General clinical information such as gestational age (GA), birth weight (BW), APGAR score, sex, delivery type, daily review medical records, laboratory test reports and PN prescriptions were recorded using a Microsoft excel database. The study used the parenteral nutrition guidelines AS-PEN/ESPGHAN/ESPEN/ESPR/CSPEN/NICE to analyze caloric-nutritional intake and pathologies associated with therapy. The DADER pharmaco-therapeutic follow-up method was employed as a data collection resource.

2.3. NRAMs Identification

The study identified drug-related problems (DRPs) as causal agents of negative results associated with the medication (NRAM different non-routine adverse events, NRAMs) through three types of validations managed by the pharmacy: administrative, physicochemical, and clinical. Administrative validation involved a qualitative and comprehensive review of the prescription received to ensure the integrity and clarity of patient data, nutritional requirements, and prescriber data. Physicochemical validation focused on calculating the mixture’s composition, stability through analytical relationships, and mixing order. Clinical validation assessed and analyzed the patient’s needs, safety, and effectiveness of pharmacotherapy. The possible NRAMs were classified according to the criteria of necessity, safety, and effectiveness established according to the third consensus of Granada-2007. The study conducted a daily review of medical records, laboratory test reports, PN prescriptions sent to the pharmacy, and databases managed in the service to collect information. In addition, gestational age (GA), birth weight (BW), APGAR score, sex, and delivery type were recorded. Reports on hepatic, renal, hematic, respiratory, electrolytes, gasometric, and metabolic profiles were also analyzed.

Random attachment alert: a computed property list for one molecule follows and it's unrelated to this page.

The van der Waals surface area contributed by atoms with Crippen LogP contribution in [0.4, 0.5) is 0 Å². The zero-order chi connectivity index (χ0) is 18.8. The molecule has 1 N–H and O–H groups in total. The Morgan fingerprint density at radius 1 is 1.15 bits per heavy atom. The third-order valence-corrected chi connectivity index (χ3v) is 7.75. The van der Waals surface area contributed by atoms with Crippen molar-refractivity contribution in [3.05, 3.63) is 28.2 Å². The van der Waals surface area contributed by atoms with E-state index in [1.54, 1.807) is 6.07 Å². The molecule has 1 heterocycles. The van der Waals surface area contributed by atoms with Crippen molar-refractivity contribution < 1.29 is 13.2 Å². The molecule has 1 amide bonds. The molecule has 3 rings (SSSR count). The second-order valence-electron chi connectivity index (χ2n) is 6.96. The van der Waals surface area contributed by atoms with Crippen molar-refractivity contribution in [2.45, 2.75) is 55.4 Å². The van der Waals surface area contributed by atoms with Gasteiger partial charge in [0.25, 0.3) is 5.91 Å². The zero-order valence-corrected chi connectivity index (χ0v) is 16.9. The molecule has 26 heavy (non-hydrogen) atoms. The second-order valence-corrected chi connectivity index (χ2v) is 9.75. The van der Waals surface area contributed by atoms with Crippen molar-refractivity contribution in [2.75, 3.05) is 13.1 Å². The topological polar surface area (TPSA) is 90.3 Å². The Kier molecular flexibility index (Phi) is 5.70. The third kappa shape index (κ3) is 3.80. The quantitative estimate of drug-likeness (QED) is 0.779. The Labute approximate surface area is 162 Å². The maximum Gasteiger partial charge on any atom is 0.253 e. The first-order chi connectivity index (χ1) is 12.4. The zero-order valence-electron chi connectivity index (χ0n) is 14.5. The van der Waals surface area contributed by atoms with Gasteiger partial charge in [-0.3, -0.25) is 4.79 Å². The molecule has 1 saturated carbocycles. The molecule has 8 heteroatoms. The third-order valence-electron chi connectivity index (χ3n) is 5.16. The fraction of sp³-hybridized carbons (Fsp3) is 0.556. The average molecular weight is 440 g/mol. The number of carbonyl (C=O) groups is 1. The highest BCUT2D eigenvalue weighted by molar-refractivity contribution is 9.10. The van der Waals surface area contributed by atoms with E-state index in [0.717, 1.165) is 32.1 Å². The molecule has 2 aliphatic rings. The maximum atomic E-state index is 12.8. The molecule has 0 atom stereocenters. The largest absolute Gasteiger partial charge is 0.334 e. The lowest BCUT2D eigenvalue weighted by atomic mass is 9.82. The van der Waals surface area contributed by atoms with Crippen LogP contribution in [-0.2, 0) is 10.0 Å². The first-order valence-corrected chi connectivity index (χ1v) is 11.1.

The protocol was evaluated and approved by the Human Research Ethics Committee of the Pontificia Universidad Católica del Ecuador (CEISH-PUCE), with registration number PV-03-202.2.4.

2.4. Statistical Analysis

Data analysis was performed using R version 4.0.3 (R Core Team, 2020) with the following packages: ggplot2 version 3.3.2 for data visualization and dplyr version 1.0.2 for data manipulation.
General information was detailed using descriptive statistics. The R statistical program estimated the relationship between DRPs and NRAM with Fisher’s exact test (p ˂ 0.05). Finally, the possible statistical association of NRAM with factors specific to the patient was carried out using multivariate statistical significance analysis risk ratio, RR).

3. Results

3.1. Population Characteristics

Information on 78 neonates was recorded (Table 1) with a 51% male and 49% female distribution. The data showed patients admitted with low birth weight (LBW) (40%), very low birth weight (VLBW) (34%), and preterm newborns (PNB) (87%) subclassified as late 44%, moderate 24%, severe 10%, and extreme 9%.